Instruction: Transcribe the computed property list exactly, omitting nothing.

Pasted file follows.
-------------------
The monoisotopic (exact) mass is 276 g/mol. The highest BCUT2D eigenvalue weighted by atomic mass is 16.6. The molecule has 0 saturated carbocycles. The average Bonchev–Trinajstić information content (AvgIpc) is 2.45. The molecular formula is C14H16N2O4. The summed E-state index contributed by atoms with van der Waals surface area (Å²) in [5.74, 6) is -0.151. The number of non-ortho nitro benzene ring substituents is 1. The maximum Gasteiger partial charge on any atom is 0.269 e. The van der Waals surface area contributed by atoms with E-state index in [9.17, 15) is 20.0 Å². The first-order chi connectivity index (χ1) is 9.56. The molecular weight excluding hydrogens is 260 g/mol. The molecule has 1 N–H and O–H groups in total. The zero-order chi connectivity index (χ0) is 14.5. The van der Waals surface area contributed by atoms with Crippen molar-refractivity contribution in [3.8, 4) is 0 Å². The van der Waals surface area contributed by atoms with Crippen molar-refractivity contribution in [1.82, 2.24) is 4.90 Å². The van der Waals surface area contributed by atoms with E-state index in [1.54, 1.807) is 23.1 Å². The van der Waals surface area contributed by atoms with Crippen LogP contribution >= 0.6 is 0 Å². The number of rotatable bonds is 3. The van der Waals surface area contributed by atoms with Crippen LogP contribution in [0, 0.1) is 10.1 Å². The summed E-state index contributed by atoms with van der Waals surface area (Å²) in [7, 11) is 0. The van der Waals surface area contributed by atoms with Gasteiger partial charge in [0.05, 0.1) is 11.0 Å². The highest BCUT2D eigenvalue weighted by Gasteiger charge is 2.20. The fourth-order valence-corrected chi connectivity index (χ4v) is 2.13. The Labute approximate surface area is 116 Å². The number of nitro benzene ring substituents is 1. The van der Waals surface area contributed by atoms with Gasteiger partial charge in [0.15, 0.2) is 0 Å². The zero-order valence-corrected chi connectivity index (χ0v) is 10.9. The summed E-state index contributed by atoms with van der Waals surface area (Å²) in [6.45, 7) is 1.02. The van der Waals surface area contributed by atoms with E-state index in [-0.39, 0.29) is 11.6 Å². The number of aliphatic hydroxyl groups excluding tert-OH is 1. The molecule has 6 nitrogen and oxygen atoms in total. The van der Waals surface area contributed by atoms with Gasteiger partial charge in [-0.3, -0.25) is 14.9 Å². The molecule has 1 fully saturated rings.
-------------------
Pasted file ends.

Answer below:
The monoisotopic (exact) mass is 276 g/mol. The highest BCUT2D eigenvalue weighted by atomic mass is 16.6. The molecule has 0 saturated carbocycles. The average Bonchev–Trinajstić information content (AvgIpc) is 2.45. The molecular formula is C14H16N2O4. The summed E-state index contributed by atoms with van der Waals surface area (Å²) in [5.74, 6) is -0.151. The number of non-ortho nitro benzene ring substituents is 1. The maximum Gasteiger partial charge on any atom is 0.269 e. The van der Waals surface area contributed by atoms with E-state index in [9.17, 15) is 20.0 Å². The first-order chi connectivity index (χ1) is 9.56. The molecular weight excluding hydrogens is 260 g/mol. The molecule has 1 N–H and O–H groups in total. The zero-order chi connectivity index (χ0) is 14.5. The van der Waals surface area contributed by atoms with Crippen molar-refractivity contribution in [3.8, 4) is 0 Å². The van der Waals surface area contributed by atoms with Crippen molar-refractivity contribution in [1.82, 2.24) is 4.90 Å². The van der Waals surface area contributed by atoms with E-state index in [1.54, 1.807) is 23.1 Å². The van der Waals surface area contributed by atoms with Crippen LogP contribution >= 0.6 is 0 Å². The number of rotatable bonds is 3. The van der Waals surface area contributed by atoms with Crippen LogP contribution in [0, 0.1) is 10.1 Å². The summed E-state index contributed by atoms with van der Waals surface area (Å²) in [7, 11) is 0. The van der Waals surface area contributed by atoms with Gasteiger partial charge in [0.05, 0.1) is 11.0 Å². The highest BCUT2D eigenvalue weighted by Gasteiger charge is 2.20. The fourth-order valence-corrected chi connectivity index (χ4v) is 2.13. The Labute approximate surface area is 116 Å². The number of nitro benzene ring substituents is 1. The van der Waals surface area contributed by atoms with Gasteiger partial charge in [0.15, 0.2) is 0 Å². The zero-order valence-corrected chi connectivity index (χ0v) is 10.9. The summed E-state index contributed by atoms with van der Waals surface area (Å²) in [6.45, 7) is 1.02. The van der Waals surface area contributed by atoms with E-state index in [-0.39, 0.29) is 11.6 Å². The number of aliphatic hydroxyl groups excluding tert-OH is 1. The molecule has 6 nitrogen and oxygen atoms in total. The van der Waals surface area contributed by atoms with Gasteiger partial charge in [-0.3, -0.25) is 14.9 Å². The molecule has 1 fully saturated rings.